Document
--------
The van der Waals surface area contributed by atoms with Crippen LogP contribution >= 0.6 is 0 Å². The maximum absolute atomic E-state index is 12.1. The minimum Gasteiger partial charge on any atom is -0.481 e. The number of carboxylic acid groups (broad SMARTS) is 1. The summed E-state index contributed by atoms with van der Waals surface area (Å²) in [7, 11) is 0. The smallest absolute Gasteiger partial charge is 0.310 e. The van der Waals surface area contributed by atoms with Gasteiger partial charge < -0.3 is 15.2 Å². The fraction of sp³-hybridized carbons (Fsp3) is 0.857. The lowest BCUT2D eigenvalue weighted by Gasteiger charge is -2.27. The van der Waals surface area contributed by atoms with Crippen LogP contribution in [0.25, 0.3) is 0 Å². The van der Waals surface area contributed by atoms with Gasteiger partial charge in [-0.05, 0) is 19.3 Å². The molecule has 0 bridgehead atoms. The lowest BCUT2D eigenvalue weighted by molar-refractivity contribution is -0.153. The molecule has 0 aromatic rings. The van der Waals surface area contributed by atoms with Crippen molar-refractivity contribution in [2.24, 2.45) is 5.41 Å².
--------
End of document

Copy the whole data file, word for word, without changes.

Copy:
The van der Waals surface area contributed by atoms with Crippen LogP contribution >= 0.6 is 0 Å². The maximum absolute atomic E-state index is 12.1. The minimum Gasteiger partial charge on any atom is -0.481 e. The number of carboxylic acid groups (broad SMARTS) is 1. The summed E-state index contributed by atoms with van der Waals surface area (Å²) in [7, 11) is 0. The smallest absolute Gasteiger partial charge is 0.310 e. The van der Waals surface area contributed by atoms with Gasteiger partial charge < -0.3 is 15.2 Å². The fraction of sp³-hybridized carbons (Fsp3) is 0.857. The lowest BCUT2D eigenvalue weighted by Gasteiger charge is -2.27. The van der Waals surface area contributed by atoms with Crippen LogP contribution in [0.25, 0.3) is 0 Å². The van der Waals surface area contributed by atoms with Gasteiger partial charge in [-0.05, 0) is 19.3 Å². The molecule has 0 bridgehead atoms. The lowest BCUT2D eigenvalue weighted by molar-refractivity contribution is -0.153. The molecule has 0 aromatic rings. The van der Waals surface area contributed by atoms with Crippen molar-refractivity contribution in [2.24, 2.45) is 5.41 Å².